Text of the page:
Last week, I sat with two teachers for a professional development session and helped them build a unit of study for their Grade 7 students. Both teachers were very interested in making the unit interesting for the kids, so I told them about a trick I discovered 25 years ago when I worked at a summer camp.
As always, necessity was also the mother of this invention. I was in charge of a group 20 kids, some of whom had not found their place elsewhere. Using this trick, I managed to get my group of to do everything I asked them, and I do mean everything.
It was the summer of my first year of Special Education studies and I was initially given a group of 12 kids in Grade 5. They were mostly boys (for some reason) and the dynamic of the group was problematic. The camp was located in a wonderful forest with a creek running through it and overlooked by beautiful ruins of an ancient village.
While we were trying to bond together and get to know each other on the first 2 days of camp, the coordinator came and asked me if I would accept some more kids to my group. She said since I was the only special education professional, I was the only one who could handle them.
Not really able to refuse (probably too weak), I said yes and within 4 days, every troublemaker aged 5 to 12 had joined my group and we had become the biggest and most troublesome group in the whole camp. On the 5th day, I found myself with kids who could not sit still for a second, with different interests and attention spans and vastly different abilities. Every activity I could think of was challenging for some and boring for others. What was I going to do?
At some stage, we were sitting inside the ruins and I started telling them a story to get their attention.
“Once upon a time, in kingdom far away, there lived a king who could not fall asleep…”
For the next 5 minutes, I made up a story about a group of 8 kids who went with a large number of the king’s guards into the caves under the palace to find out why every night, the king was hearing the sounds “Psstee, Psstoh”. Then, one of the kids said something that disturbed the others from listening to the story and they all turned quickly to hush him up. “Aha!” I thought, “They like listening to stories”, and I came up with a brilliant idea.
Now, although I would love to take the credit for this idea, it was actually inspired by a folk tale called “Arabian night”, which originated over a thousand years ago.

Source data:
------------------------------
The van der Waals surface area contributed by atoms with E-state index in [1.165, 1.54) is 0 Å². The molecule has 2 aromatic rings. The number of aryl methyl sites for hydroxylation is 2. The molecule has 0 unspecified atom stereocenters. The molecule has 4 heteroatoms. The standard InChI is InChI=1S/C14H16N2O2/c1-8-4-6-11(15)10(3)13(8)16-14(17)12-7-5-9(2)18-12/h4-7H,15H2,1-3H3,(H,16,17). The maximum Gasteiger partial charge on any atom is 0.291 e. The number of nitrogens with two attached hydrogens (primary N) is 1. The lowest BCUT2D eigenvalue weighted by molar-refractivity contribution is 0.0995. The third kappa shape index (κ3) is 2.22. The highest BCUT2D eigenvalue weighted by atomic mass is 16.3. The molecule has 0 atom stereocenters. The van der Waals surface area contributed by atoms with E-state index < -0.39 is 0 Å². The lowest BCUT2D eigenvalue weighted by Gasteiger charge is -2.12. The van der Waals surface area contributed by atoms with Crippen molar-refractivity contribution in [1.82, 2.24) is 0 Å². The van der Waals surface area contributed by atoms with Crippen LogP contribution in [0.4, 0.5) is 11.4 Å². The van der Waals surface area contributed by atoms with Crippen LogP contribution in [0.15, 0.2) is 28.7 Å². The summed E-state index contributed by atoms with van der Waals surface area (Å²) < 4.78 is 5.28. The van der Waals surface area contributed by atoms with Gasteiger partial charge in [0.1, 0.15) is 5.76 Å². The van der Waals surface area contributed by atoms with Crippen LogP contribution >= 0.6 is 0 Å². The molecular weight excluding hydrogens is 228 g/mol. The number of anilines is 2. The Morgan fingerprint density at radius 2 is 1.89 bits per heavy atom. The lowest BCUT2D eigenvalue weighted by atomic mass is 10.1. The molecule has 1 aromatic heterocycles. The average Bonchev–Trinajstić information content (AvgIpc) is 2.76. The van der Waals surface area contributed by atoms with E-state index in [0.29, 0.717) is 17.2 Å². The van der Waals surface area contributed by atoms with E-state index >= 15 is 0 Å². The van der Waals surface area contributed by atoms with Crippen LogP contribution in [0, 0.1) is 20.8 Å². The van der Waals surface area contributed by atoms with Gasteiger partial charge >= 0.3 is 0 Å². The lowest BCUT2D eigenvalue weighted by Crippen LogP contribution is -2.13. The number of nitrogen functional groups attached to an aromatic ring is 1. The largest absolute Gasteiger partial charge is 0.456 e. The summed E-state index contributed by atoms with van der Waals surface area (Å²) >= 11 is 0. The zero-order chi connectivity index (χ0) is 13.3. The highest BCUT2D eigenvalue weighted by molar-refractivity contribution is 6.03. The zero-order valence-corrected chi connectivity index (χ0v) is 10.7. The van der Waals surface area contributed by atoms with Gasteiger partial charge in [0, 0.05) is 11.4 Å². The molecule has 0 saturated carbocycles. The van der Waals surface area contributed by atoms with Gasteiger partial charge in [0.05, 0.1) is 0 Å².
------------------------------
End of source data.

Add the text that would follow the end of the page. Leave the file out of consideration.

I stopped telling the story and said, “If anyone disturbs the story, I will not continue”. The kids begged and begged, but I kept cool and said, “If you all behave yourselves until 2pm (one hour before the end of the day), I will tell you what happened later”.
What do you know? They behaved well, helped each other and played nicely throughout the day just to have some more story time. I had turned the policing over to the group and they did everything to make sure I would tell them what happened after one of the guards had disappeared…
At the end of the day, when the busses were ready to pick the kids up and 4 more guards had disappeared, I said to them, “I will tell you the rest tomorrow”.
So just like this, every day, for over 4 weeks, I told them the story, most of the time in the ruins. Going to the ruins was a great privilege for them and required them to be in total silence. When someone did not behave or disturbed the group, I would simply say, “No story for you this morning” and let them put pressure on each other to have the privilege of story time.
Every day, I told them another bit of the story for 2-3 hours. As you can guess, in over 40 hours of storytelling, I got stuck many times with no idea how to continue. I would then ask in a mysterious tone, “And what do you think happened next?” and the kids threw a barrage of ideas at me. Some of their ideas were brilliant and I would choose one and continued the story. You should have seen their eyes when I said “Wow, yes, this is exactly how he got to the top of the cave. How did you know?” or “Yes, this IS what happened next. Have you read this story?”
Some days, I stopped the story and prayed that when I got home, Gal would help me with some ideas to continue the next day and it worked, it always worked. I just had to keep telling the story until the last day of the camp. Just like Scheherazade, the storyteller from Arabian Nights, who saved her life by telling the king stories every night, I told the “Psstee Psstoh” story to survive a group of 20 kids I had no idea how to control.
For 4 weeks, we were the biggest and best group in the camp. My kids (I like to talk about all of my students as “my kids”) won every competition, every award (for helping, supporting, being polite, and sitting quietly). Many other kids wanted to join us, but I told the camp coordinator absolutely no one could join us in the middle of the story and she supported me.
Every day, I had to concentrate hard to keep up with the sequence of this very long story. Sometimes, I made mistakes and a kid would point out, “Didn’t he disappear in the cave with the scrolls?” I would then said, “Brilliant! I was wondering if anyone would notice. You are very observant. Yes, he did disappear in the cave with the scrolls, but…” and I would have to come up with an explanation for how he managed to find the group again.